• John Singleton with Arthur Grimes, Garry Hawke and Frank Holmes
• Auckland University Press
There is daunting physicality to this book that will frighten off most business leaders who should indeed tackle it. And yes, it is at times heavy going, but not half as heavy as it feels.
Central banks like our Reserve Bank are, indeed, central to our lives. Mostly we are unaware or disinterested in just how central they can be – at least until inflation or exchange rate fluctuations kick in. But take look at extreme examples of how politics and abused central banking manipulation can run amok, such as Zimbabwe, and you get the picture.
New Zealand, of course, had its own less extreme but nevertheless crippling example of the impact of political pig-headedness versus considered central bank management. We called it Muldoonism, back in the late 1970s and early ’80s. And this book provides documented and researched revelation, explanation and evaluation of just why we ended up with markedly better central bank and more constructive supporting legislation now than we had then.
It took something approaching an economic and social catastrophe to change the way New Zealanders thought about the economy. Now, with almost 20 years of sensible management of monetary policy under our belt, it is time to remember why things are the way they are. Reminders and explanations are important because it is too easy for politicians, in particular, to forget and bend to vested voter interests that want to tamper.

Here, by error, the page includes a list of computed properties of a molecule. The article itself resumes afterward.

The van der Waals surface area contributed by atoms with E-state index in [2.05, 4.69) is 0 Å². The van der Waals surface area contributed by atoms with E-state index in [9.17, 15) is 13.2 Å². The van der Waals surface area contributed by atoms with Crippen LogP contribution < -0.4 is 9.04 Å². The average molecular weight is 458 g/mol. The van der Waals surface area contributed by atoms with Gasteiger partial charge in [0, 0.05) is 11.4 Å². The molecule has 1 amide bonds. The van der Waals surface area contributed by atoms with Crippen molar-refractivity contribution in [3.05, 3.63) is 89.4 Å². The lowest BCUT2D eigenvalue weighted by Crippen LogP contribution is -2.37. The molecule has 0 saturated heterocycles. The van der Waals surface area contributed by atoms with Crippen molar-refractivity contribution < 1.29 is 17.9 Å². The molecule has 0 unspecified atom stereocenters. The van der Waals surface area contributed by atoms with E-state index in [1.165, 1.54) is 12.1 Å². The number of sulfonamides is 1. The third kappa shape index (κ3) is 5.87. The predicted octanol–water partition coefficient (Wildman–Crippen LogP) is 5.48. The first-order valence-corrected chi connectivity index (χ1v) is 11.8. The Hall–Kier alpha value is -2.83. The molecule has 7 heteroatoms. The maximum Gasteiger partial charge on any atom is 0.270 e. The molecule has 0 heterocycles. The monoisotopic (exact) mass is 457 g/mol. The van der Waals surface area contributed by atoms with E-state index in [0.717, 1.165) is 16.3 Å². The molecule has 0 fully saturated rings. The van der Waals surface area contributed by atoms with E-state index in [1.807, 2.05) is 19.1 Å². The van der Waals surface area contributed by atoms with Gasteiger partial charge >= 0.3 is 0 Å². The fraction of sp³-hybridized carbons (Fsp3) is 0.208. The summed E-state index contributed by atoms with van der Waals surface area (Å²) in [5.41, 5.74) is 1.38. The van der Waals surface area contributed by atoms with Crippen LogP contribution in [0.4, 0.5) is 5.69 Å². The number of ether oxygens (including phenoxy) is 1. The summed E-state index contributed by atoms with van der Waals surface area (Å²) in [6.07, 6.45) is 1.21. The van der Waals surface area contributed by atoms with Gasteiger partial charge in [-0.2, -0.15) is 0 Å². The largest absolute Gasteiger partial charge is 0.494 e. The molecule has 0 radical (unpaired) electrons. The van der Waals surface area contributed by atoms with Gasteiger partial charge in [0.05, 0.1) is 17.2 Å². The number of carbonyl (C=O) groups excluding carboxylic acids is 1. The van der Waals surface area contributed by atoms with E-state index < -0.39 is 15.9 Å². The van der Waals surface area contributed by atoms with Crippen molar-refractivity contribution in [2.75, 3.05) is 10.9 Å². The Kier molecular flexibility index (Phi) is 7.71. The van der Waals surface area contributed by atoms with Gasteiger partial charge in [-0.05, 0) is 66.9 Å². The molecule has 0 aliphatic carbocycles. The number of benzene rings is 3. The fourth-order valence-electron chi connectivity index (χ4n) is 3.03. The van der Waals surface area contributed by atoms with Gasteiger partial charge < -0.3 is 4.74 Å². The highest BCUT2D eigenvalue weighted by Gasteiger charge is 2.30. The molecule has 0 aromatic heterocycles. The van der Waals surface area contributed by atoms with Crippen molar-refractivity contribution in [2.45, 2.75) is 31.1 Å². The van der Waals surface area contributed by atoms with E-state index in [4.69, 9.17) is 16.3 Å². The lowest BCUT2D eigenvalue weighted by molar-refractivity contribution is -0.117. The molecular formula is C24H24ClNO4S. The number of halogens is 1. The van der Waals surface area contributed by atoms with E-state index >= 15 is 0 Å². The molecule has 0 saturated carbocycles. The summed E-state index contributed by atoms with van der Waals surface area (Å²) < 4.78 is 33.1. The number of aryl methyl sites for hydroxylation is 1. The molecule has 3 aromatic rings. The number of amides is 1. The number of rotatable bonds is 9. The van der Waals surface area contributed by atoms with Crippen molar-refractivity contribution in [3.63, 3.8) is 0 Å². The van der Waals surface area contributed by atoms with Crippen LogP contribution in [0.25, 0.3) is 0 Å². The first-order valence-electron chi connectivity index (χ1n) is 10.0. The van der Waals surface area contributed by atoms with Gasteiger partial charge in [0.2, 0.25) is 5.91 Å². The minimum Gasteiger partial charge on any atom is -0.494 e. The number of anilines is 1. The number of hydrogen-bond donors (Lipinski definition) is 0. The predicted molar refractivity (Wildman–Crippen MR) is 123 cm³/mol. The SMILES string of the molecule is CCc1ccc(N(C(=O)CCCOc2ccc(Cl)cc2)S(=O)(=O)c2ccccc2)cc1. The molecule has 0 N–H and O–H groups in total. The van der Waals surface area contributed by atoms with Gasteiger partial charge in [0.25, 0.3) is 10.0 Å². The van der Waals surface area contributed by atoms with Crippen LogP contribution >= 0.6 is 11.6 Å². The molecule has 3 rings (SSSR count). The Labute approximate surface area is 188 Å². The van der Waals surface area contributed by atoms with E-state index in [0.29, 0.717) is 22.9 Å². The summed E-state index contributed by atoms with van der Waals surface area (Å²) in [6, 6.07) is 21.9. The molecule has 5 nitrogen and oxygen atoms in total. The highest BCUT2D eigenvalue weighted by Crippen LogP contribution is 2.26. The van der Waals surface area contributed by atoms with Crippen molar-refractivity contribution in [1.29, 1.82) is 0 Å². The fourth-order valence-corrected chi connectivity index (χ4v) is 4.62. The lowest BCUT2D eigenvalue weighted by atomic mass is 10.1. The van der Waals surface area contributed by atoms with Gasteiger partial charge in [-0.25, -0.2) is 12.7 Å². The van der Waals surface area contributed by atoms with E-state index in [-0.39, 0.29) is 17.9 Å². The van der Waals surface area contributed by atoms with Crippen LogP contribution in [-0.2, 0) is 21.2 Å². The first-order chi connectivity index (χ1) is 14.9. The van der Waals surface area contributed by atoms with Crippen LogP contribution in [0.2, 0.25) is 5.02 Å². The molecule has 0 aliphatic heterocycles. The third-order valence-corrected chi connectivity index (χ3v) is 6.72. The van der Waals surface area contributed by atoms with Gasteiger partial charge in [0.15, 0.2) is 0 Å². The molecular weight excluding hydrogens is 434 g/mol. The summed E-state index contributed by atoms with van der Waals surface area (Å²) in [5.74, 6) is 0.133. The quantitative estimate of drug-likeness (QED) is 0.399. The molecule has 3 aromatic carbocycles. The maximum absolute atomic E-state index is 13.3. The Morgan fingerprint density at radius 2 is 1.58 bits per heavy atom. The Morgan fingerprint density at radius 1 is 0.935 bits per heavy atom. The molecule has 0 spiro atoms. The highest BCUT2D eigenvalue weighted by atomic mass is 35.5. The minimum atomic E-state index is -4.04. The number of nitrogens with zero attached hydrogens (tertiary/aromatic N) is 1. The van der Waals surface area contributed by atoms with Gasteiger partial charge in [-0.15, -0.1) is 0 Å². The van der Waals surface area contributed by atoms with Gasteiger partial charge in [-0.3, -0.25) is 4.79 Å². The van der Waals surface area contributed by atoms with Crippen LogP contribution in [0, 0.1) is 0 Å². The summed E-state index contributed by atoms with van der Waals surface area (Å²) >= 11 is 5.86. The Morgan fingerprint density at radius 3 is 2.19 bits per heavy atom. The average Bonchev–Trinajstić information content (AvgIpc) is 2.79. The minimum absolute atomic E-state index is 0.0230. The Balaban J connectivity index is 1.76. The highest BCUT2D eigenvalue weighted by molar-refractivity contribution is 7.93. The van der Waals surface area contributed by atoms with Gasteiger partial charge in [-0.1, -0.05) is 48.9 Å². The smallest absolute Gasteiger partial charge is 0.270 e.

The Reserve Bank was, unquestionably, at the forefront of enlightened economic thinking when things hit the wall back in ’83 and it responded, thankfully, as the book’s title suggests, innovatively and independently. Now we have central bank that, whatever the critics say, delivers positively to the New Zealand economy.
The economist authors of the book tell an important story in surprisingly easy-to-digest terms and language. It is, obviously, an academic history – but it is equally an invaluable one that is entertainingly
illustrated with compelling social cartoon commentary.
Understanding the critical economic role of an independent and thoughtfully managed central bank should be every top manager’s mission. The painful experience of the Muldoon years proved to be the strongest argument for adopting central bank autonomy in the late 1980s. But, as politicians who prefer to tinker with our lives know, hard learned lessons are soon forgotten and that can provide opportunities to indulge personal power yet again.
This book is worth the effort it takes to read. It is also written well enough to score three out of five.